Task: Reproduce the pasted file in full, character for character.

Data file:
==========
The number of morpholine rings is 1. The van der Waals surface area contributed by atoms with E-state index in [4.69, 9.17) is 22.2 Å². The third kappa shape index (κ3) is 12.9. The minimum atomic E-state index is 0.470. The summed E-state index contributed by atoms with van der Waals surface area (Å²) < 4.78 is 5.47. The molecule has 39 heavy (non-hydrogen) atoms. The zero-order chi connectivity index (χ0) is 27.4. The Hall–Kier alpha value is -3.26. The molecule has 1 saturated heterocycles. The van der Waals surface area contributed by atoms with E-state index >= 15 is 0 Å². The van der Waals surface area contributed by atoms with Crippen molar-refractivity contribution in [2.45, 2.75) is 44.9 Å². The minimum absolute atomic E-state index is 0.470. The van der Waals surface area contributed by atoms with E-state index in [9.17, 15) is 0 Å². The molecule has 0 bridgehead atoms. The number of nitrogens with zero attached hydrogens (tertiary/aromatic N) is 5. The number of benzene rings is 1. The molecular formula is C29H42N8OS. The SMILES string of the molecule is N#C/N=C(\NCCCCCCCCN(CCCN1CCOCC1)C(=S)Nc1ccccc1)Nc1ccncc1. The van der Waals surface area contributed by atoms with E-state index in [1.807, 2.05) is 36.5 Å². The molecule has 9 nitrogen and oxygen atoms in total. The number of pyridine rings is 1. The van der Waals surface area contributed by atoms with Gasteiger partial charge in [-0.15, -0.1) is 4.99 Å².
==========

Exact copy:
The number of morpholine rings is 1. The van der Waals surface area contributed by atoms with E-state index in [4.69, 9.17) is 22.2 Å². The third kappa shape index (κ3) is 12.9. The minimum atomic E-state index is 0.470. The summed E-state index contributed by atoms with van der Waals surface area (Å²) < 4.78 is 5.47. The molecule has 39 heavy (non-hydrogen) atoms. The zero-order chi connectivity index (χ0) is 27.4. The Hall–Kier alpha value is -3.26. The molecule has 1 saturated heterocycles. The van der Waals surface area contributed by atoms with E-state index >= 15 is 0 Å². The van der Waals surface area contributed by atoms with Crippen molar-refractivity contribution in [2.45, 2.75) is 44.9 Å². The minimum absolute atomic E-state index is 0.470. The van der Waals surface area contributed by atoms with E-state index in [9.17, 15) is 0 Å². The molecule has 0 bridgehead atoms. The number of nitrogens with zero attached hydrogens (tertiary/aromatic N) is 5. The number of benzene rings is 1. The molecular formula is C29H42N8OS. The SMILES string of the molecule is N#C/N=C(\NCCCCCCCCN(CCCN1CCOCC1)C(=S)Nc1ccccc1)Nc1ccncc1. The van der Waals surface area contributed by atoms with E-state index in [1.807, 2.05) is 36.5 Å². The molecule has 9 nitrogen and oxygen atoms in total. The number of pyridine rings is 1. The van der Waals surface area contributed by atoms with Gasteiger partial charge in [-0.15, -0.1) is 4.99 Å².